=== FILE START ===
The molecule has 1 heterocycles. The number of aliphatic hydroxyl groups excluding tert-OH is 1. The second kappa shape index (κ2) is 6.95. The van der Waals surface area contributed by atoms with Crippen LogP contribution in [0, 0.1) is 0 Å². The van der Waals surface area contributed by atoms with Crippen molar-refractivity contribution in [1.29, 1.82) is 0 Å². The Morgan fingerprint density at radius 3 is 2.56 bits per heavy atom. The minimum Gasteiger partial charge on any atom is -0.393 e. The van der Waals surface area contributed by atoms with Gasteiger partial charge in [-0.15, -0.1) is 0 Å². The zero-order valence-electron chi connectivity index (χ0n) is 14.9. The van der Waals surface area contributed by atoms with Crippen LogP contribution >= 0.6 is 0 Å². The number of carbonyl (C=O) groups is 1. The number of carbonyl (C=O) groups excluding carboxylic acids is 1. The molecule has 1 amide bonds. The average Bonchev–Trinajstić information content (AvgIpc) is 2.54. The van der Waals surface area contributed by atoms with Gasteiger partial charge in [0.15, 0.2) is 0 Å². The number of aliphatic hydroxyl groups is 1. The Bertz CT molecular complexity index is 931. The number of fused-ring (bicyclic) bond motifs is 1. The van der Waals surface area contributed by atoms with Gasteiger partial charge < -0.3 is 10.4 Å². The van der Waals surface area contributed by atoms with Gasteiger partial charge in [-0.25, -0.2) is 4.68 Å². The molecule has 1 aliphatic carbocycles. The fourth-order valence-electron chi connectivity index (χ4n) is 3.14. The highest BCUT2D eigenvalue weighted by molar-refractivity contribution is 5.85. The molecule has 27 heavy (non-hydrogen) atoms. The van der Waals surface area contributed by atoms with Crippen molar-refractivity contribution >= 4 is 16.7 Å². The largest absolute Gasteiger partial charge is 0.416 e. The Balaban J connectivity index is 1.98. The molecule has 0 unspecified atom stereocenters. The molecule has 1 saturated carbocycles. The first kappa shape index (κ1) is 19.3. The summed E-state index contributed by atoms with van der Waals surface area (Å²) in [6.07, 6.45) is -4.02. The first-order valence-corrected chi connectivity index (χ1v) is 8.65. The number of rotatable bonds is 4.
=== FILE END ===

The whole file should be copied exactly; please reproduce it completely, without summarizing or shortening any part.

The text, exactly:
The molecule has 1 heterocycles. The number of aliphatic hydroxyl groups excluding tert-OH is 1. The second kappa shape index (κ2) is 6.95. The van der Waals surface area contributed by atoms with Crippen LogP contribution in [0, 0.1) is 0 Å². The van der Waals surface area contributed by atoms with Crippen molar-refractivity contribution in [1.29, 1.82) is 0 Å². The Morgan fingerprint density at radius 3 is 2.56 bits per heavy atom. The minimum Gasteiger partial charge on any atom is -0.393 e. The van der Waals surface area contributed by atoms with Gasteiger partial charge in [-0.15, -0.1) is 0 Å². The zero-order valence-electron chi connectivity index (χ0n) is 14.9. The van der Waals surface area contributed by atoms with Crippen LogP contribution >= 0.6 is 0 Å². The number of carbonyl (C=O) groups is 1. The number of carbonyl (C=O) groups excluding carboxylic acids is 1. The molecule has 1 amide bonds. The average Bonchev–Trinajstić information content (AvgIpc) is 2.54. The van der Waals surface area contributed by atoms with Gasteiger partial charge in [0.15, 0.2) is 0 Å². The number of aliphatic hydroxyl groups is 1. The Bertz CT molecular complexity index is 931. The number of fused-ring (bicyclic) bond motifs is 1. The van der Waals surface area contributed by atoms with Gasteiger partial charge < -0.3 is 10.4 Å². The van der Waals surface area contributed by atoms with Gasteiger partial charge in [-0.25, -0.2) is 4.68 Å². The molecule has 1 aliphatic carbocycles. The fourth-order valence-electron chi connectivity index (χ4n) is 3.14. The highest BCUT2D eigenvalue weighted by molar-refractivity contribution is 5.85. The molecule has 27 heavy (non-hydrogen) atoms. The van der Waals surface area contributed by atoms with Crippen molar-refractivity contribution >= 4 is 16.7 Å². The largest absolute Gasteiger partial charge is 0.416 e. The Balaban J connectivity index is 1.98. The molecule has 0 unspecified atom stereocenters. The molecule has 1 saturated carbocycles. The first kappa shape index (κ1) is 19.3. The summed E-state index contributed by atoms with van der Waals surface area (Å²) in [6.07, 6.45) is -4.02. The first-order valence-corrected chi connectivity index (χ1v) is 8.65. The number of rotatable bonds is 4.